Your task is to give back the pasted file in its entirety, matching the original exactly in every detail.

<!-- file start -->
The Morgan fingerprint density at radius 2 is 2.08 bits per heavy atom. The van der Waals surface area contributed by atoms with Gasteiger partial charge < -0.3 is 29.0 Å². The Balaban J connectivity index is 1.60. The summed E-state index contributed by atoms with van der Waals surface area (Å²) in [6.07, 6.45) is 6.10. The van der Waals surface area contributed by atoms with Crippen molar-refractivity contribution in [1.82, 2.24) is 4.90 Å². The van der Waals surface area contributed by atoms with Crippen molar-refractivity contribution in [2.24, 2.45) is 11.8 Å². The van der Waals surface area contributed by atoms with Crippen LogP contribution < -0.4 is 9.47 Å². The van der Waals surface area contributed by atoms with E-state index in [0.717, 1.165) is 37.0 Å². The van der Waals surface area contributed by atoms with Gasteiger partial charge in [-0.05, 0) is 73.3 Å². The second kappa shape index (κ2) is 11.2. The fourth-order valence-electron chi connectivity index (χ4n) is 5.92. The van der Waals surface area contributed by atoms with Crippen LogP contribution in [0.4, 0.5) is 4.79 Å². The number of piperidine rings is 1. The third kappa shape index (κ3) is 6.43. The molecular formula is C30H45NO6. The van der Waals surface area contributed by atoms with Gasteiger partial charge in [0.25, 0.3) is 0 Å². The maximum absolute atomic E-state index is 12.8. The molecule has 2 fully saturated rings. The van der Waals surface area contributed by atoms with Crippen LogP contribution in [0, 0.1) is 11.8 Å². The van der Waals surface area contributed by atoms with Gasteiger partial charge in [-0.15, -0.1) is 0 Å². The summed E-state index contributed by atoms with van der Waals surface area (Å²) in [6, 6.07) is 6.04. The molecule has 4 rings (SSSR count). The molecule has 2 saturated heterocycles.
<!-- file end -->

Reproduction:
The Morgan fingerprint density at radius 2 is 2.08 bits per heavy atom. The van der Waals surface area contributed by atoms with Gasteiger partial charge < -0.3 is 29.0 Å². The Balaban J connectivity index is 1.60. The summed E-state index contributed by atoms with van der Waals surface area (Å²) in [6.07, 6.45) is 6.10. The van der Waals surface area contributed by atoms with Crippen molar-refractivity contribution in [1.82, 2.24) is 4.90 Å². The van der Waals surface area contributed by atoms with Crippen molar-refractivity contribution in [2.24, 2.45) is 11.8 Å². The van der Waals surface area contributed by atoms with Crippen LogP contribution < -0.4 is 9.47 Å². The van der Waals surface area contributed by atoms with E-state index in [0.717, 1.165) is 37.0 Å². The van der Waals surface area contributed by atoms with Gasteiger partial charge in [-0.05, 0) is 73.3 Å². The second kappa shape index (κ2) is 11.2. The fourth-order valence-electron chi connectivity index (χ4n) is 5.92. The van der Waals surface area contributed by atoms with Crippen LogP contribution in [0.4, 0.5) is 4.79 Å². The number of piperidine rings is 1. The third kappa shape index (κ3) is 6.43. The molecular formula is C30H45NO6. The van der Waals surface area contributed by atoms with Gasteiger partial charge in [0.25, 0.3) is 0 Å². The maximum absolute atomic E-state index is 12.8. The molecule has 2 fully saturated rings. The van der Waals surface area contributed by atoms with Crippen LogP contribution in [0, 0.1) is 11.8 Å². The van der Waals surface area contributed by atoms with Gasteiger partial charge in [-0.15, -0.1) is 0 Å². The summed E-state index contributed by atoms with van der Waals surface area (Å²) in [6, 6.07) is 6.04. The molecule has 4 rings (SSSR count). The molecule has 2 saturated heterocycles.